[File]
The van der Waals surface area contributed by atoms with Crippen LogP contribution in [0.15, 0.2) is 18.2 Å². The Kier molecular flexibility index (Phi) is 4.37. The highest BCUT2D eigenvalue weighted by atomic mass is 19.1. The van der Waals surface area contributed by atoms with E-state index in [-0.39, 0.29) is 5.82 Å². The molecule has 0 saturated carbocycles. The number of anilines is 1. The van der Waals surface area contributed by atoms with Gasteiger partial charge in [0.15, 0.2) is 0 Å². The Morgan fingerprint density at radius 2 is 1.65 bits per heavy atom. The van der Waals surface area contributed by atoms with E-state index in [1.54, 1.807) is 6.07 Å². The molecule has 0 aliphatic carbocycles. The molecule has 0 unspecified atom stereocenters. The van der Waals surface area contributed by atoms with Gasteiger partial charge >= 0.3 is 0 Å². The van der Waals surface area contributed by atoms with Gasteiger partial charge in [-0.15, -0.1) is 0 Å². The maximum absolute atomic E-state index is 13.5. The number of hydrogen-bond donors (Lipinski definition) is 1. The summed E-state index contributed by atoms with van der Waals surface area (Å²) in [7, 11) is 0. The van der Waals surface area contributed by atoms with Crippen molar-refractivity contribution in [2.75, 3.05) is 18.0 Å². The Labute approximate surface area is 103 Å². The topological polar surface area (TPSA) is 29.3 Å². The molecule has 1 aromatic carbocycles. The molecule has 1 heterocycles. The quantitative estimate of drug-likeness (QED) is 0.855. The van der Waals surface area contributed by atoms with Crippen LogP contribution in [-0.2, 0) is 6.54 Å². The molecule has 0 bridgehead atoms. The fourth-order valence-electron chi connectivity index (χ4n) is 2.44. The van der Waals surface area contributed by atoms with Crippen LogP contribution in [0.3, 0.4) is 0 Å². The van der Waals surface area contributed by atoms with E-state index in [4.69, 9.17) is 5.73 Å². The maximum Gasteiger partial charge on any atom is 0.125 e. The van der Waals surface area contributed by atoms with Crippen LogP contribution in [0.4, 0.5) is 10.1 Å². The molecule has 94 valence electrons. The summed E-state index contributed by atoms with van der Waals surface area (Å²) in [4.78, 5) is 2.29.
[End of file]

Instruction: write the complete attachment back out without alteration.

The van der Waals surface area contributed by atoms with Crippen LogP contribution in [0.15, 0.2) is 18.2 Å². The Kier molecular flexibility index (Phi) is 4.37. The highest BCUT2D eigenvalue weighted by atomic mass is 19.1. The van der Waals surface area contributed by atoms with E-state index in [-0.39, 0.29) is 5.82 Å². The molecule has 0 saturated carbocycles. The number of anilines is 1. The van der Waals surface area contributed by atoms with Gasteiger partial charge in [0.15, 0.2) is 0 Å². The Morgan fingerprint density at radius 2 is 1.65 bits per heavy atom. The van der Waals surface area contributed by atoms with E-state index in [1.54, 1.807) is 6.07 Å². The molecule has 0 aliphatic carbocycles. The molecule has 0 unspecified atom stereocenters. The van der Waals surface area contributed by atoms with Gasteiger partial charge >= 0.3 is 0 Å². The van der Waals surface area contributed by atoms with Gasteiger partial charge in [-0.15, -0.1) is 0 Å². The maximum absolute atomic E-state index is 13.5. The number of hydrogen-bond donors (Lipinski definition) is 1. The summed E-state index contributed by atoms with van der Waals surface area (Å²) in [7, 11) is 0. The van der Waals surface area contributed by atoms with Crippen molar-refractivity contribution in [2.75, 3.05) is 18.0 Å². The Labute approximate surface area is 103 Å². The topological polar surface area (TPSA) is 29.3 Å². The molecule has 1 aromatic carbocycles. The molecule has 1 heterocycles. The quantitative estimate of drug-likeness (QED) is 0.855. The van der Waals surface area contributed by atoms with Crippen LogP contribution in [-0.2, 0) is 6.54 Å². The molecule has 0 bridgehead atoms. The fourth-order valence-electron chi connectivity index (χ4n) is 2.44. The van der Waals surface area contributed by atoms with Crippen LogP contribution in [0.3, 0.4) is 0 Å². The van der Waals surface area contributed by atoms with E-state index in [4.69, 9.17) is 5.73 Å². The maximum Gasteiger partial charge on any atom is 0.125 e. The van der Waals surface area contributed by atoms with Crippen LogP contribution in [0.4, 0.5) is 10.1 Å². The molecule has 94 valence electrons. The summed E-state index contributed by atoms with van der Waals surface area (Å²) in [4.78, 5) is 2.29.